Really? I thought Earth was your home, not one particular country! :D What is the limitation to finding out about stuff that works for you, or seeking a source in Italy that will, say, make a shoe to your design because you don't see one that you like? iRex will ship to the U.S., and they do multilingual customer support, so as to that part of your comment, it is available for us.

Well, currently tied to America, but that could change someday.

My comment was mostly based on two factors; first, I just find it a sad commentary on the condition of the U.S. that it no longer represents the best in every category, whether it's cell phones, eBook readers, car radios (e.g. the advanced Japanese offerings for the Honda CR/V vs. the pathetic ones in the U.S.), the tallest buildings, the U.S. dollar, etc.

As well, for things such as electronics or machinery, I'm wary of importing something that wouldn't have support if there were problems, as well as arbitrary customs duties on it. That doesn't seem to be a problem with the Iliad, which is low priced enough to not be a big deal in any case. An Italian shoe, though, would probably not require elaborate support :D If the shoe fits, you wear it ...

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If it's also a general purpose Linux computer then that's another big advantage in its favor over other eBook systems, which are, as far as I know, completely closed (i.e. they could be running any OS, though probably Linux as well, but neither end users nor developers can access it.) I meant the ability to run Windows and large programs, such as Matlab or Mathematica or Word, as I can do on my heavier and more power hungry Fujitsu Lifebook tablet PC.

Just how power hungry is the Fujitsu in comparison, though? An update this year from iRex will save about an hour of battery life for my iLiad, but that's still only 16 hours, not days. Anything that lasts under 12 hours is impractical for me. Using various functions concurrently, I still have a battery life of about 13 hours. As to running Mathematica, no, it doesn't, but given that iRex customers are predominantly programmers, Midnight Commander, browsers, Excel, AbiWord, keyboard plugins via USB are all in use on the iLiad.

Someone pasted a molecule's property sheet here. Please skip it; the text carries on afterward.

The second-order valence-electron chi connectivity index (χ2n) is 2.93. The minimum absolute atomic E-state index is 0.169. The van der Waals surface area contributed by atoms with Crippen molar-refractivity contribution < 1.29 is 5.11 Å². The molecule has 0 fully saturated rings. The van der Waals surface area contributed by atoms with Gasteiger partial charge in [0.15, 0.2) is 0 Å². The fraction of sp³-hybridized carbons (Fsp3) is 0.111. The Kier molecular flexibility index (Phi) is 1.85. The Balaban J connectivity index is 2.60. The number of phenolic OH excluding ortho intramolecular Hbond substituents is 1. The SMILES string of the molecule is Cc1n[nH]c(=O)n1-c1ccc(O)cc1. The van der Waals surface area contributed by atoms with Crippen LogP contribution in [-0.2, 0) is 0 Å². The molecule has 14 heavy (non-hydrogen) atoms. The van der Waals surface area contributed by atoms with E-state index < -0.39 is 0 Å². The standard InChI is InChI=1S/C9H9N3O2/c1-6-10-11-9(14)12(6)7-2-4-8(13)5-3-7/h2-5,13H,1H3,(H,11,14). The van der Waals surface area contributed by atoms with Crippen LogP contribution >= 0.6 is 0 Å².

To me, the purpose of this particular device is not to have a smaller desktop even though the programmers are taking it that way (iRex tests consumer suggestions very well before it officially releases software modifications). Even if you want to run Mathematica, why not do it through webMathematica from just about wherever you are by remote access in an airport, or a workstation as I am doing now? If a person wants to run the program, it's for a particular purpose and probably took significant thinking and is likely not something you can precisely figure out in your head, so you're probably better off with a full size screen with a Tablet PC/an office setting to do it anyway.

My comment was mostly based on two factors; first, I just find it a sad commentary on the condition of the U.S. that it no longer represents the best in every category, whether it's cell phones, eBook readers, car radios (e.g. the advanced Japanese offerings for the Honda CR/V vs. the pathetic ones in the U.S.), the tallest buildings, the U.S. dollar, etc.

Our approach is not sad to me; we're always moving forward after creating something, whereas others take what we create and tweak it or amend it. Part of it has to do with the way our country was founded and its expansion west, and the overall attitude of her people. Rapidity, bigger-is-better, and gettin' on with it are not the basis of non-buggy software. It's a symptom of understanding life is finite and really wanting to live life, achieve things, and not dependon an afterlife or how to walk with geta-clad feet to achieve happiness. I'd dispute the statement that we've represented the best in every category. We sure never made the best of a lot of things, but we started the best of everything.